Beyond Sensing: Wearables For Thermal Comfort And Human Strength Augmentation
Santa Clara Convention Center, CA, USA
Grand Ballroom G
15:00 - 15:20
Most successful wearable technology to date is based on sensing of our body's physiology and motion. But wearables can do much more than sense. They can augment our body's capabilities. Soft robotic exosuits can provide forces to comfortably augment human strength and motion without the bulkiness of exoskeletons. Apparel and footwear can actively regulate our thermal comfort. While clothing inherently keeps us warm, cooling presents a particular challenge. Designs that effectively leverage knowledge of the body's natural thermal regulation system combined with electroactive materials for more effective cooling and heating can enable wearables that are comfortable, quiet and easily integrated with existing clothing and footwear.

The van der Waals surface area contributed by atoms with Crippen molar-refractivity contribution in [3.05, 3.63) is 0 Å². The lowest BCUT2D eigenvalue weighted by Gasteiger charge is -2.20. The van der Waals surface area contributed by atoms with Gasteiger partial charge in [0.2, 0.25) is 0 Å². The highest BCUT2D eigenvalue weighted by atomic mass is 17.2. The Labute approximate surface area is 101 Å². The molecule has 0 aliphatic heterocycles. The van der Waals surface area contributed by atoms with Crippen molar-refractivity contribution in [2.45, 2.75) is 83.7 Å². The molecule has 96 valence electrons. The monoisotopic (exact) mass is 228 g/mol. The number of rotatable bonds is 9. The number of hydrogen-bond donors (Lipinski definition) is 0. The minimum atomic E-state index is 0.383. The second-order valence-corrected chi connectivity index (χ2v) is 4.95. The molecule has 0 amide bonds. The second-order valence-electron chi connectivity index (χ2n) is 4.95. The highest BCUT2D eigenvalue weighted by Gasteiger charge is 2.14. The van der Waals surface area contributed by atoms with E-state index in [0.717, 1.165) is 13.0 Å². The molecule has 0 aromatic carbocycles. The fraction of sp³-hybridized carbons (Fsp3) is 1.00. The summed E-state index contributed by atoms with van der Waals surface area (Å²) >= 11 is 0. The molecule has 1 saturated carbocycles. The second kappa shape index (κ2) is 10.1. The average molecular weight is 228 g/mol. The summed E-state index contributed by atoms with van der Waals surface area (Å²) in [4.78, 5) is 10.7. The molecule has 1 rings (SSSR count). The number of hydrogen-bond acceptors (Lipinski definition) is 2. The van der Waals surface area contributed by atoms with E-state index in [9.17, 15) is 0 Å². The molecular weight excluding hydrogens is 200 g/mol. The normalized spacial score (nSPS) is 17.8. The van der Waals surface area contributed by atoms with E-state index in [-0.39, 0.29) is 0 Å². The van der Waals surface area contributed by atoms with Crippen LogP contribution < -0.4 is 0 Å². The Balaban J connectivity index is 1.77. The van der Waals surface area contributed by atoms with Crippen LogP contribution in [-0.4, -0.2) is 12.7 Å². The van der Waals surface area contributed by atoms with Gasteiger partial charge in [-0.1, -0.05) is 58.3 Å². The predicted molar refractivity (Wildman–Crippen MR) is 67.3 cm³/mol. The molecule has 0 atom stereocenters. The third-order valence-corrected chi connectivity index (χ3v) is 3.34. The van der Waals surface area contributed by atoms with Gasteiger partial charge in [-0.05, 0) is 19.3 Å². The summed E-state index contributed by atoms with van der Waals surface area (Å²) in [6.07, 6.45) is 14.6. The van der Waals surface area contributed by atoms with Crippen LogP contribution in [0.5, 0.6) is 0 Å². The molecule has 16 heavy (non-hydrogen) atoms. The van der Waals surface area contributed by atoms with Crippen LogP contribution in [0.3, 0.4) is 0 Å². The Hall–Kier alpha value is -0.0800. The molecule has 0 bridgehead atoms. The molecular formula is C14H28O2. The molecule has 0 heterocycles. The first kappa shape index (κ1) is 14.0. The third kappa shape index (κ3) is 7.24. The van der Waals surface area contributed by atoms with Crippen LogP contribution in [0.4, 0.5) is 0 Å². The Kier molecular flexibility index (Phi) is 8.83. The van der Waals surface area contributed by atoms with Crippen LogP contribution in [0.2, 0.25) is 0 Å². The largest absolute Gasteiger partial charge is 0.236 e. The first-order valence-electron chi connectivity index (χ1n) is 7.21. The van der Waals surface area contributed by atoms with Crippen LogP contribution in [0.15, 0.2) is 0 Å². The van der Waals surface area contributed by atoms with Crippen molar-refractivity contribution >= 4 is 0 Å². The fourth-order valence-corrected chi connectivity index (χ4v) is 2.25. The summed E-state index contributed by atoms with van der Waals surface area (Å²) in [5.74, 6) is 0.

Roy Kornbluh, is a Principal Research Engineer in SRI International's Robotics Laboratory. He is leading SRI's effort to create wearables for personal thermal regulation. Throughout his 25+ years at SRI, Mr. Kornbluh has led a wide variety of projects that utilize technologies at the intersection between mechanical engineering and material science. He is one of the principal inventors of the dielectric elastomer type of electroactive polymer artificial muscle transducer technology that was pioneered by SRI and commercialized by Artificial Muscle Inc.. Mr. Kornbluh is also a principal inventor of the electrolaminate type of mechanical metamaterial that is being applied to a variety of applications in robotics, aerospace and biomechanics. He is the author or coauthor of more than 50 publications in the areas of polymer actuators and robotics, and holds more than 30 patents in these areas. He served on the IPC of the SPIE Electroactive Polymer Actuators and Devices Conference and was an associate editor for the Journal of NeuroEngineering and Rehabilitation. Mr. Kornbluh has an M.S. in Mechanical Engineering from MIT and a B.S. in Mechanical Engineering from Cornell University. In the early 90s, he served as a Peace Corps volunteer in Ecuador where he helped improve rural water and sanitation systems.
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